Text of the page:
Magnetic Resonance Imaging (MRI) is used to image various parts of the body, bones, joints, soft tissues, muscles, internal organs and blood vessels. A specialized MR imaging technique known as angiography (MRA) is specifically intended to show the arteries and veins.

MRA enables radiologists to evaluate both healthy and diseased vessels in the brain and neck and to observe the blood flow within them.

When would I get a MR Angiography?

MRA can be used to evaluate most major arteries in the body. MRA can be used to examine the carotid arteries in the neck and the cerebral vessels in the brain. MRA can show their shape, size, location, and orientation. With this information, radiologists can diagnose diseases in these vessels and then determine the best way to treat them.

MRA is particularly valuable in screening for atherosclerosis, or hardening of the arteries. Over time, fat can be deposited along the walls of medium and large arteries in the body, causing them to become narrowed or even blocked. This blockage can eventually lead to a Transient Ischemic Attack (TIA) or even a stroke.

MRA is also performed to detect a brain aneurysm, which is an abnormal widening or ballooning of a cerebral vessel. Brain aneurysms occur when an injury or congenital defect weakens the wall of the vessel. Aneurysms are particularly dangerous because they can burst and cause potentially fatal bleeding.

In addition, MRA is helpful in assessing vascular malformations, which occur when blood or lymph vessels fail to develop normally before birth. The affected vessels become tangled and change the normal flow of the blood through the brain. Some patients have headaches and seizures, but others may be asymptomatic. Vascular malformations can cause hemorrhage and subsequent neurologic damage.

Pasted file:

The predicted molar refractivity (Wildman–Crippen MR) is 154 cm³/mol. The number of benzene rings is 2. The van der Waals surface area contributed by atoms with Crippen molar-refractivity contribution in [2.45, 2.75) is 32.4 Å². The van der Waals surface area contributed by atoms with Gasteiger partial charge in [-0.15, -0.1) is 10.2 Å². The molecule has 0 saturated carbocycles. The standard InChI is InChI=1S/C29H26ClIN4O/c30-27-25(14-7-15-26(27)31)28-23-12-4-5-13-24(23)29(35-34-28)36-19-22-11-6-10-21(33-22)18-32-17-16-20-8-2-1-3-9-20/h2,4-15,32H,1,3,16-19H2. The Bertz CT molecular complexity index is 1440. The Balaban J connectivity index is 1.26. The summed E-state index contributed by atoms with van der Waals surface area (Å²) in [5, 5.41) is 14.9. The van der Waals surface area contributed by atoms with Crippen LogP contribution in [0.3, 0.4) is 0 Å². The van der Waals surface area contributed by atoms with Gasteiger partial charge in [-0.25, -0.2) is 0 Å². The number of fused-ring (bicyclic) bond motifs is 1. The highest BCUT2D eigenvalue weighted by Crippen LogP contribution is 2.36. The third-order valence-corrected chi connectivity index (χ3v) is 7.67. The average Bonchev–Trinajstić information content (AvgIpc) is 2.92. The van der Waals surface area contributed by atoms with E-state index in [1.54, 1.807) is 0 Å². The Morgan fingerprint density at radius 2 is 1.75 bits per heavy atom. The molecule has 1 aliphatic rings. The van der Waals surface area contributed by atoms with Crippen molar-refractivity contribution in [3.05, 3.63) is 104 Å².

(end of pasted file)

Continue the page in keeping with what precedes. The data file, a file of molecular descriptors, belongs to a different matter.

Lastly, MRA may aid in evaluating some types of headaches.

What Will I Experience?

MRI exams are painless. However, some patients find it challenging to remain still. Others may feel closed-in (claustrophobia) or anxious while in a conventional closed MRI scanner. The scanner can be noisy. Nervous or anxious patients may be offered a mild sedative.

A patient may also ask their medical provider to prescribe a mild sedative to take before the exam.  If a mild sedative is taken, the patient will need to have someone drive them to our center and take them home once the exam is done.

It is normal for the area of your body being imaged to feel slightly warm. It is important that you remain perfectly still while the images are being recorded, which is typically only a few seconds to a few minutes at a time. You will know when images are being recorded because you will hear tapping or thumping sounds when the coils that generate the radiofrequency pulses are activated. You will be able to relax between imaging sequences, but will be asked to maintain your position as much as possible.

You will be asked to briefly hold your breath for short periods of time during the test.

You will usually be alone in the exam room during the MRI procedure. However, the technologist will be able to see, hear and speak with you at all times using a two-way intercom.

You will be offered earplugs or a headset to reduce the noise of the MRI, which produces loud thumping and humming noises during imaging.

In most MR angiography studies, you will receive an injection of intravenous contrast material. The intravenous needle may cause you some discomfort when it is inserted and once it is removed, you may experience some bruising. There is also a very small chance of irritation of your skin at the site of the IV tube insertion.

Typically, an MR angiography exam will take 45 to 60 minutes to complete.